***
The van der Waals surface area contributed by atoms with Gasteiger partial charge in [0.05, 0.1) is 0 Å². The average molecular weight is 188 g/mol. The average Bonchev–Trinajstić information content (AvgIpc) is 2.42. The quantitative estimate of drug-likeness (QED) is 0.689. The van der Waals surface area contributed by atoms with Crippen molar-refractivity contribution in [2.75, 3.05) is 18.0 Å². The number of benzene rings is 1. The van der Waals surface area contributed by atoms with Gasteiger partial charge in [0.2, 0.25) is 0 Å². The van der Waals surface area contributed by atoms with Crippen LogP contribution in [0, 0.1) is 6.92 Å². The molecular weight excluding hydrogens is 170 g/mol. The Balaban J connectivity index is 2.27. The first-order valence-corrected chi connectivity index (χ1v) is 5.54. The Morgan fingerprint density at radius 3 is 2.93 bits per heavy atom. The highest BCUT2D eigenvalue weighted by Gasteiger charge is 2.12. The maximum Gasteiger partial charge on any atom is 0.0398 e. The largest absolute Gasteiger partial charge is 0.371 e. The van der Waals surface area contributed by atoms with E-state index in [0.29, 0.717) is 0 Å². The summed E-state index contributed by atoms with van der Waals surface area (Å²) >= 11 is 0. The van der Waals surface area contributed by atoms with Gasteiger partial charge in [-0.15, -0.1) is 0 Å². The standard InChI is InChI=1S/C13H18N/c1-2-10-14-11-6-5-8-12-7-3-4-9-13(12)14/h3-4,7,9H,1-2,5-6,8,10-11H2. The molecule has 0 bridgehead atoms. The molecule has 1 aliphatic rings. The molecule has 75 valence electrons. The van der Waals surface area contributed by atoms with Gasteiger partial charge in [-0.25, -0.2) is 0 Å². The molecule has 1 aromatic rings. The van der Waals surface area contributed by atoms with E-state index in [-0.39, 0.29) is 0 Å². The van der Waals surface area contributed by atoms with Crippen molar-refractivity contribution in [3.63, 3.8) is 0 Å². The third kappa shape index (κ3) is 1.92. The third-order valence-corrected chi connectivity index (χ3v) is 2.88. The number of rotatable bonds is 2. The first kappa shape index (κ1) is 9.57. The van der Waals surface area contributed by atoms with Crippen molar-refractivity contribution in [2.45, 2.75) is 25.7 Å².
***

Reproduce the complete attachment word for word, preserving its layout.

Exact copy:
The van der Waals surface area contributed by atoms with Gasteiger partial charge in [0.05, 0.1) is 0 Å². The average molecular weight is 188 g/mol. The average Bonchev–Trinajstić information content (AvgIpc) is 2.42. The quantitative estimate of drug-likeness (QED) is 0.689. The van der Waals surface area contributed by atoms with Crippen molar-refractivity contribution in [2.75, 3.05) is 18.0 Å². The number of benzene rings is 1. The van der Waals surface area contributed by atoms with Gasteiger partial charge in [0.2, 0.25) is 0 Å². The van der Waals surface area contributed by atoms with Crippen LogP contribution in [0, 0.1) is 6.92 Å². The molecular weight excluding hydrogens is 170 g/mol. The Balaban J connectivity index is 2.27. The first-order valence-corrected chi connectivity index (χ1v) is 5.54. The Morgan fingerprint density at radius 3 is 2.93 bits per heavy atom. The highest BCUT2D eigenvalue weighted by Gasteiger charge is 2.12. The maximum Gasteiger partial charge on any atom is 0.0398 e. The largest absolute Gasteiger partial charge is 0.371 e. The van der Waals surface area contributed by atoms with E-state index in [0.29, 0.717) is 0 Å². The summed E-state index contributed by atoms with van der Waals surface area (Å²) >= 11 is 0. The van der Waals surface area contributed by atoms with Gasteiger partial charge in [-0.15, -0.1) is 0 Å². The standard InChI is InChI=1S/C13H18N/c1-2-10-14-11-6-5-8-12-7-3-4-9-13(12)14/h3-4,7,9H,1-2,5-6,8,10-11H2. The molecule has 0 bridgehead atoms. The molecule has 1 aliphatic rings. The molecule has 75 valence electrons. The van der Waals surface area contributed by atoms with Gasteiger partial charge in [-0.25, -0.2) is 0 Å². The molecule has 1 aromatic rings. The van der Waals surface area contributed by atoms with E-state index in [-0.39, 0.29) is 0 Å². The van der Waals surface area contributed by atoms with Crippen molar-refractivity contribution in [3.63, 3.8) is 0 Å². The third kappa shape index (κ3) is 1.92. The third-order valence-corrected chi connectivity index (χ3v) is 2.88. The number of rotatable bonds is 2. The first kappa shape index (κ1) is 9.57. The van der Waals surface area contributed by atoms with Crippen molar-refractivity contribution in [2.45, 2.75) is 25.7 Å².